Written without much hindsight and without access to official papers, Michael Wolff’s new book Fire and Fury is more than journalism, if less than history

A reckless and undignified spectacle

January 7, 2018 - 5:6

Michael Wolff’s new book, Fire and Fury, is an unforgettable ringside view of the reckless and undignified spectacle of the Donald Trump presidency so far.

It will not surprise anyone that the U.S. president comes across as a vain, delusional and unstable character whose public utterances could mostly be disproved by provable facts. Unable to master the presidential mien, Trump has chosen to defile it. Without experienced advisers and consiglieres, Trump’s White House was divided into two camps: one led by his daughter, Ivanka, and his son-in-law, Jared Kushner, and the other by Steve Bannon, a Mephistophelian figure credited with channeling passions that more conventional politicians have been careful not to exploit. Bannon, once Trump’s chief strategist, is the book’s unkempt star. It is through his rise and fall that we learn how unsuited Trump is to the world’s most demanding job.

Bannon’s view is that Trump is not likely to make it to the end of his first term. On this analysis Bannon gave Trump equal chances of staying in office, being removed by Congress or being declared mentally unfit for office.

If the government couldn’t stop publication of the classified Pentagon Papers, the U.S. president certainly could not stop a book that offends no one but himself.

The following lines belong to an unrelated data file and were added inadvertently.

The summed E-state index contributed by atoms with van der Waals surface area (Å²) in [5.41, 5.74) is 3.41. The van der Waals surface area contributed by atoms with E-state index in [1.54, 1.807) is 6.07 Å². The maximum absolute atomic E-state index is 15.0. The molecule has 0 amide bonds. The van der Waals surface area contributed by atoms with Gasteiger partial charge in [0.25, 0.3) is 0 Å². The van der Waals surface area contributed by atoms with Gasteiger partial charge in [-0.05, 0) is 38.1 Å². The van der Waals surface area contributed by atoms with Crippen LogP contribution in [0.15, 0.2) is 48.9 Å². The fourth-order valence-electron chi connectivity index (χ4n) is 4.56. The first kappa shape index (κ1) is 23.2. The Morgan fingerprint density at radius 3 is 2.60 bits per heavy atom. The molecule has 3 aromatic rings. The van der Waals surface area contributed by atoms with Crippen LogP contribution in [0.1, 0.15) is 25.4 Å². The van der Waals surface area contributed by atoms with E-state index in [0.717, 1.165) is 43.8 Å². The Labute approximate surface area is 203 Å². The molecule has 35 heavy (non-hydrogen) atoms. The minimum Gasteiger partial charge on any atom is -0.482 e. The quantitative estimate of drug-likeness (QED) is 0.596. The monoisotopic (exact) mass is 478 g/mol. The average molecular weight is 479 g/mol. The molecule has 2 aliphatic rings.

The last option seems far-fetched, but the U.S. constitution’s 25th amendment allows for a president to be removed if he is “unable to discharge the powers and duties of his office”. Such is Trump’s divisiveness that a social movement of mental-health professionals has sprung up which argues Trump suffers from incurable malignant narcissism and this renders him unfit for office. This is a break with conventions adopted in the wake of the failed rightwing U.S. presidential candidate Barry Goldwater’s successful legal action against a magazine after it published a story in 1964 saying medics declared him so “severely paranoid” that he should not be able to become president. Since then psychiatrists have largely refrained from giving opinions about figures they have not personally examined.

It is a measure of how troubled the White House is seen to be that senior Republicans openly worry that the president is unravelling. Yet however erratic Trump might be and however unsuited for high office, Republican voters remain loyal. Despite the rhetoric, Trump’s base is largely made up of well-off and rightwing citizens rather than white, working-class voters struggling in a rapidly shifting global economy. This explains why his singular accomplishment, the Trump tax cut, will hurt poorer voters more than the Wall Street fat cats he railed against on the campaign trail.

Time will tell whether the details in Wolff’s book are completely true. Trump lived up to his billing as a thin-skinned political neophyte by having his lawyer threaten the author with a lawsuit. Written without much hindsight and without access to official papers, Wolff’s tome is more than journalism, if less than history. He has collected raw gossip and spiky insights in the court of King Donald. Historians will make more authoritative assessments. Viewing events from a distance makes it easier to decide what is a chapter of history and what is a footnote. Fire and Fury is not the definitive book on the Trump presidency, offering instead a worrying glimpse of its chaotic early life.
(Source: The Guardian)

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